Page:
“Malamalama- Miss, it means to understand, but it can mean light also.” Pasifika students’ perspectives of studying history in New Zealand.
Reymer, C. H. (2012). ‘Malamalama- Miss, it means to understand, but it can mean light also.’ Pasifika students’ perspectives of studying history in New Zealand. (Thesis, Master of Education (MEd)). University of Waikato, Hamilton, New Zealand. Retrieved from https://hdl.handle.net/10289/6493
Permanent Research Commons link: https://hdl.handle.net/10289/6493
This thesis looks at Pasifika students’ perspectives of studying history in the New Zealand secondary school I currently teach in. The methodology for the thesis was centred on a Tongan research approach referred to as Talanoa. This is an informal conversation during which Year 13 history students, who felt they belonged to the Pasifika collective, shared their experiences, attitudes and perspectives of studying history. The ideas and insights from the Talanoa are discussed and explored in this thesis. I contend that understanding the identities of our students is essential if we are to understand their experiences and perspectives of the enacted history curriculum and school programme. Therefore, this thesis explores the notion of identity formation, and looks at the various factors that shape the identities of the participants in this research. It is my view that as a result of lived rich cultural experiences Pasifika students have a personal sense of history. This in turn provides a unique lens through which they experience history in the classroom. This way of knowing the past influences their perspectives of the nature and purpose of history education. This includes how they see the role of interpretation in history, and how they find relevance or make connections with the historical contexts they study in the classroom history programme. I discuss curriculum theory that has informed my curriculum understandings. I reflect on the revised New Zealand Curriculum (Ministry of Education, 2007) and its supporting assessment policies in light of the implications for both history education in New Zealand, and for Pasifika students who receive this curriculum. It is my contention that the students in this research project demonstrated a deep understanding of history and provided valuable insights for teachers that may enhance teaching and learning experiences in the history classroom.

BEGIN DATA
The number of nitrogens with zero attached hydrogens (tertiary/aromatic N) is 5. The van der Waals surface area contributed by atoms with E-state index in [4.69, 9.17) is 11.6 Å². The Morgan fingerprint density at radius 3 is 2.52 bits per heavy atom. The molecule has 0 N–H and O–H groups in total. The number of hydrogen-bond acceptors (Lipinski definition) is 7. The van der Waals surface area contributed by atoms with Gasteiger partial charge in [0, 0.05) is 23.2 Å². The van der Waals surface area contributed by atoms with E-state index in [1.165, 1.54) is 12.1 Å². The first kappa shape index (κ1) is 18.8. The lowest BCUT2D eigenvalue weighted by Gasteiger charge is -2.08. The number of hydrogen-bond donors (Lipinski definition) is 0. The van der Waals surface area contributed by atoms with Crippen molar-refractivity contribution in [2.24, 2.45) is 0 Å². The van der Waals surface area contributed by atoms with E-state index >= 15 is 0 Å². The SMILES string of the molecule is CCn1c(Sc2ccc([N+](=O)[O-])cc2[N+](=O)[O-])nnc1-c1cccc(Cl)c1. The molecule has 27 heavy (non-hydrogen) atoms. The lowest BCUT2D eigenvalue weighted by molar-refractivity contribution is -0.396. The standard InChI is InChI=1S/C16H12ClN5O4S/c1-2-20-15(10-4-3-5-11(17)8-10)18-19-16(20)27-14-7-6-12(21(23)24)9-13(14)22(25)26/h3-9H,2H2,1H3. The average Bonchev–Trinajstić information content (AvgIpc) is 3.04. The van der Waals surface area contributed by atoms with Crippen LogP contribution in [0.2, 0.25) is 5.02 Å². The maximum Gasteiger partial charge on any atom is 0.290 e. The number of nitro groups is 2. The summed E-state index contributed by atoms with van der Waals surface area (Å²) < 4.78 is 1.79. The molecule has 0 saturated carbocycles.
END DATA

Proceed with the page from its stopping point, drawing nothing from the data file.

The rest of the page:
University of Waikato
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- Masters Degree Theses